Dilemma of the month: disciplining a team after theft

I manage a team of 15 employees at a council office. Last month, £8,000 went missing and I’m convinced one or more of the staff were responsible. I have not been able to identify the culprit(s) so want to discipline the entire team. How far can I take this, and what risks would this course of action leave my employer and myself open to?

Theft is generally considered as serious misconduct justifying dismissal. Although other factors such as length of service and an unblemished record can be taken into account, in this case considering the large amounts of money involved, where a reasonable explanation cannot be given, this conduct would fall within gross misconduct.

Before any further steps are taken you need to ensure you have conducted a thorough investigation to avoid falling foul of the Burchell principles (ie, having reasonable belief in the employee’s guilt based on reasonable investigation). As a result, a perfectly plausible explanation may emerge or, alternatively, it may narrow down the possible list of culprits.

If, despite a full investigation, you cannot discover who is to blame, it is an established principle that it may be fair to discipline all the suspects and even to go as far as dismissing them. However, in this particular scenario, you could face claims of constructive dismissal if you discipline all 15 employees by issuing them with written or final written warnings, and potentially claims of unfair dismissal if you were to dismiss all 15.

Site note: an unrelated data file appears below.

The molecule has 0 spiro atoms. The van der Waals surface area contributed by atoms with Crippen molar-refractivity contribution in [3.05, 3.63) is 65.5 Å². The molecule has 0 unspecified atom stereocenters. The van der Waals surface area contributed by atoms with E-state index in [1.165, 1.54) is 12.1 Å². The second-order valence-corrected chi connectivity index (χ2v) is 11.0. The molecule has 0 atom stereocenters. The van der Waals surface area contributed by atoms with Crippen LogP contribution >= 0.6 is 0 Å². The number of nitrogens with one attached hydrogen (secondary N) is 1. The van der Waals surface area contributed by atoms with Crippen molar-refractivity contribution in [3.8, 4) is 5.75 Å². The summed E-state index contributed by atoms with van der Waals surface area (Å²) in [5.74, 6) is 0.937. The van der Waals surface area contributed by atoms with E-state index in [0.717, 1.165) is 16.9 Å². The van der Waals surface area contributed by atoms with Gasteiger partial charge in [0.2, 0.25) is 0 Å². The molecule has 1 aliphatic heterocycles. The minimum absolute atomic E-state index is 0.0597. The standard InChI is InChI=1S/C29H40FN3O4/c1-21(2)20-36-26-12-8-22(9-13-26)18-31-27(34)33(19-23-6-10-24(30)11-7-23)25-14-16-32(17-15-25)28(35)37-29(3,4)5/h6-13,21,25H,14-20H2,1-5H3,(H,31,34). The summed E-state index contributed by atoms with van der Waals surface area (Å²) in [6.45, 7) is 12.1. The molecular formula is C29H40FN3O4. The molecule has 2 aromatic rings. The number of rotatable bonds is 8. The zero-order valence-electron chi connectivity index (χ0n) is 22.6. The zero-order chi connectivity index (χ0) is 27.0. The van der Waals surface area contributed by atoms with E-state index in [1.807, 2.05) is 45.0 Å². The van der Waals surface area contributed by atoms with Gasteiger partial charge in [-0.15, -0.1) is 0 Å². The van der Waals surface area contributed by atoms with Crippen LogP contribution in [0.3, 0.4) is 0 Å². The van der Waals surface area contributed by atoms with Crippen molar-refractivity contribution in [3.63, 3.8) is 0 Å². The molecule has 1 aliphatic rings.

You need to hold reasonable suspicion and where you do not have reasonable conclusive proof that one of those disciplined is actually guilty, reasonable suspicion will not be applicable – especially if one of the staff can establish that they could not possibly be guilty because they were on annual leave or at an external meeting. Harsh disciplinary action would be viewed as excessive, and also would not make commercial sense.

There is no reason why you could not warn the whole team or those identified as possibly having been involved that if the guilty person does not own up, they will all be subject to a disciplinary procedure and may face dismissal. If no-one owns up, you could then follow the procedure to see whether your findings help you identify the individual(s). If not, you may have to leave it to a police investigation, which will have wider powers to search.

Shiva Shadi, employment partner, Davis Blank Furniss

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